Australia has lowered its wheat production forecast over the 2018-19 season, according to the latest crop forecast report, which was released on June 13, from the Australian Bureau of Agricultural and Resource Economics and Sciences (ABARES), amid weakened planting intention of farmers in the country’s east coast region due to a extended period of drought.
ABARES said the world’s fourth-biggest wheat exporter is expected to produce 21.9 million tonnes of the grain during the 2018/19 season, as compared to a previous higher estimate of 23.7 million tonnes. The yield may come in at even lower level if the winter rainfall is not timely and sufficient, it noted.
Australia saw an eight-year low wheat production in the 2017/18 season and is slated to see a below-average yield for another following season.
May of this year was the third driest on record that Australia went through, with the rainfall in the month less than half the normal average. Moreover, the outlook for 2018-19 winter rainfall is currently unfavorable, according to the Bureau of Meteorology.
This could be a serious trouble for farmers on Australia’s east coast, one of the country’s major wheat producing regions, as the bad weather will let them miss the crucial and optimal wheat-planting window typically occurring between late April and early June.
Due to lack of rain, some wheat planters have been trying to sow in dry soil in case of the delayed schedule of planting.
“The crops are late but not in strife yet,” said John Hatty, a farmer in rural New South Wales, west of Sydney. “As long as we get rain … I’ve got my fingers crossed.”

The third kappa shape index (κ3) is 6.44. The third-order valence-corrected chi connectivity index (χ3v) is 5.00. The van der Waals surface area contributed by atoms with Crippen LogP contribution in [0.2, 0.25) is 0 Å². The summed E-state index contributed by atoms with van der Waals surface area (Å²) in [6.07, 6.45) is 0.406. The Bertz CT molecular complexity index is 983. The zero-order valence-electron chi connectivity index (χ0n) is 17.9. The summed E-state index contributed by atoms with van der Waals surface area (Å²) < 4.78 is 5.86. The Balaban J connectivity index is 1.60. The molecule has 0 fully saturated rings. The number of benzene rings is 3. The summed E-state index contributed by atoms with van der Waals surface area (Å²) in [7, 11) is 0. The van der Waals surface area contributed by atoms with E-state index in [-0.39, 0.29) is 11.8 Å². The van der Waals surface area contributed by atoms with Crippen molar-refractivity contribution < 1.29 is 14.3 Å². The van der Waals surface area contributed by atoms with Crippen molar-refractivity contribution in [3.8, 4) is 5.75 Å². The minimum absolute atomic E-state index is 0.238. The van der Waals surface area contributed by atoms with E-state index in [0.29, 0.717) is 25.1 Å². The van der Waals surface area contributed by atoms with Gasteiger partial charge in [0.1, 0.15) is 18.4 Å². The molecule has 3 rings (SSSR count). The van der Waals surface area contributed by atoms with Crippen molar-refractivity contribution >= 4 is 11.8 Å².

The acreage for wheat planting in New South Wales is expected to decrease by 10 percent to 2.8 million hectares, a record low in the past 13 years, ABARES said.
Although the gross wheat production will decline, yield from the Australia’s west is expected to cover some of the shortage and ease impact of dryness in the east.
According to ABARES, wheat output from the country’s largest producing and exporting region is forecast to come in at 8.1 million tonnes, a year-on-year increase of 2.5 percent, though timely and sufficient rainfall will be needed to ensure the normal crop development and growth.
Effect On Wheat Prices
Global benchmark prices have jumped nearly 14 percent since early April when poor weather swept across major wheat exporters like Australia, Russia and the U.S., leading to traders’ concern about lower global supply. The ABARES’s updated forecast of Australian wheat production could further drive up global wheat prices.
For the past few weeks, Southeast Asian buyers have been on the sidelines, waiting and keeping a close eye on both desperately needed rainfall and wheat price movement in Australia.
“We still have some stock so we are trying to use as less as possible. Those who are buying APW currently have no other option,” a Southeast Asian buyer said.
There are also rising concerns on squeezed profits resulting from the soaring global wheat prices. “We have been trying to raise our flour prices but there is a strong reluctance from end-users — its currently our biggest struggle,” a Northeast Asia miller said.